Thursday, November 17, 2005

Covenental Judaism?

The Forward's lead story today is that there is gathering momentum behind the candidacy of David Wolpe for the chancellorship of JTS. There is no question that he is highly intelligent, knowledgable and thoughtful (which is why I used to use him as a book reviewer for the J-Post), but more importantly, good looks, charisma and yichus go an extremely long way, particularly when an organisation / movement is feeling a little rudderless and is looking for a savior. This isn't necessarily a bad thing if these qualities are used positively to energize and inspire others (English readers can compare, lehavdil elef alfei havdalot, to what's going on at the moment in the Conservative Party, where form is winning hands-down over substance at the leadership level -- and the party is beginning to feel alive again).
Still, there is a tendency to jump at 'inspirational' and charming figures without being properly aware of, or even caring, what exactly they stand for (see, again,the Conservative party); and as the article says, R. Wolpe's views are not universally popular, or even properly known. As I'm not a Conservative Jew and do not know enough about where he stands on anything, really, I'm not going to comment, except in one respect. According to the Forward, he has proposed changing the name of the Conservative movement to 'Covenental Judaism':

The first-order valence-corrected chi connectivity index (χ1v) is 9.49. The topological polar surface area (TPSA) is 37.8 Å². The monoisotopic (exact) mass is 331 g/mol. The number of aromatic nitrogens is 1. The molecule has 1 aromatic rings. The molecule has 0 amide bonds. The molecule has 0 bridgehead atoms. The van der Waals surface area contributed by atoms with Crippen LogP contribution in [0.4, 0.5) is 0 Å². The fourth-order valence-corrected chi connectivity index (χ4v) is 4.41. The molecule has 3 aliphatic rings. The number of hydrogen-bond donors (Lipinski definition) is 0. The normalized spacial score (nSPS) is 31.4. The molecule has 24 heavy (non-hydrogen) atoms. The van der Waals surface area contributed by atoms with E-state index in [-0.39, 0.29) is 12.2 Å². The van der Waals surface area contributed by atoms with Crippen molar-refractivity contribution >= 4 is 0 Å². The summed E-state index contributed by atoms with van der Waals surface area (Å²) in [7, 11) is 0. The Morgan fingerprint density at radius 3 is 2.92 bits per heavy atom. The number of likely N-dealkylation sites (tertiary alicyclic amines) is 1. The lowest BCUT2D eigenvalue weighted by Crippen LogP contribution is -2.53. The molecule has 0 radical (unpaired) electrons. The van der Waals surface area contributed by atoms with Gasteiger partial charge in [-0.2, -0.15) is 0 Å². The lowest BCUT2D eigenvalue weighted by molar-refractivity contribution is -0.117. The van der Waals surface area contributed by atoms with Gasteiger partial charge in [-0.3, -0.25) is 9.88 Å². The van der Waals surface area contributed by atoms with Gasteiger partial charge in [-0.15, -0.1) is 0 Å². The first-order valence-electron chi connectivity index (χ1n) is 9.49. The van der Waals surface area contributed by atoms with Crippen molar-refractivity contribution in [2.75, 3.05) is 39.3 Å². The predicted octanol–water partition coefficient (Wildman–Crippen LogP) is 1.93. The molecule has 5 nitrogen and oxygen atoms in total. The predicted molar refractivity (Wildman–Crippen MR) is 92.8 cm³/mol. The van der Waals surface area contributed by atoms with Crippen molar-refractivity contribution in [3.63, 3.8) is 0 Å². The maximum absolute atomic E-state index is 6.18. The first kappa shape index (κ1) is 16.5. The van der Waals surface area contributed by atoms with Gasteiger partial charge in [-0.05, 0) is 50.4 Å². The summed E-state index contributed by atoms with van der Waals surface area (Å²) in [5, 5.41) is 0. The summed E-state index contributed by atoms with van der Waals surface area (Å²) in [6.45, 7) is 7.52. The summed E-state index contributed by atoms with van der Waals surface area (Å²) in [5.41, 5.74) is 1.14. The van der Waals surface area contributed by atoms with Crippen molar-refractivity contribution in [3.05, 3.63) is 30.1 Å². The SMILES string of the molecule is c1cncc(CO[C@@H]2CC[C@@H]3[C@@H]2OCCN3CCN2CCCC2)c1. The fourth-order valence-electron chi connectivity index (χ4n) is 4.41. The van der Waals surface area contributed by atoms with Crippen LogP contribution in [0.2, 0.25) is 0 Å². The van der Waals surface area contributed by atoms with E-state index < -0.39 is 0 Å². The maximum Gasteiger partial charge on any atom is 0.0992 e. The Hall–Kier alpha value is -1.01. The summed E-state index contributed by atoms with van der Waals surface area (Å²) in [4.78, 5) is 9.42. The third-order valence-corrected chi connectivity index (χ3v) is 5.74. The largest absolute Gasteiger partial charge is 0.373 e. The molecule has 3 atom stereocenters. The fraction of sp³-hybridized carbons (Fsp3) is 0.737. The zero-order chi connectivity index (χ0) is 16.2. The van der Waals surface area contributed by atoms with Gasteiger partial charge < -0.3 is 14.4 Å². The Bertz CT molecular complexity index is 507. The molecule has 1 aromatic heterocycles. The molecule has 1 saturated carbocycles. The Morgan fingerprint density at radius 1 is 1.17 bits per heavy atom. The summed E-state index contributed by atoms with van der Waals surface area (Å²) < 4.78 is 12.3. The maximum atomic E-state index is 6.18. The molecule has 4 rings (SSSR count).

In his November 10 speech, Wolpe argued that the Conservative movement often seems opaque and paradoxical to lay people who are craving a clear vision and message. "I'm from L.A., the land of simple marketing," he quipped. "But I want
to tell you that simple marketing does not mean simple ideas, it means simple expression of ideas."
Wolpe said that his proposed name change to "Covenantal Judaism" was meant to capture the profound importance that Conservative Jews place on three central relationships — between Jew and God, Jew and Jew, and Jews and the world. Conservative Jews, he added, view Halacha, or rabbinic law, as the language for engaging with God, and like any good conversation, it is dynamic and evolving. Wolpe contrasted this understanding with both Orthodoxy, which he said tends to view Halacha as a set of fixed laws, and Reform Judaism, which does not accept Halacha as obligatory.

Never mind that this is a gross over-simplification of the orthodox viewpoint; does he really think that a theologically-heavy and cumbersome term like 'covenental Judaism' is good marketing? Does he really envision people describing themselves as 'covenental Jews'?
I worry.

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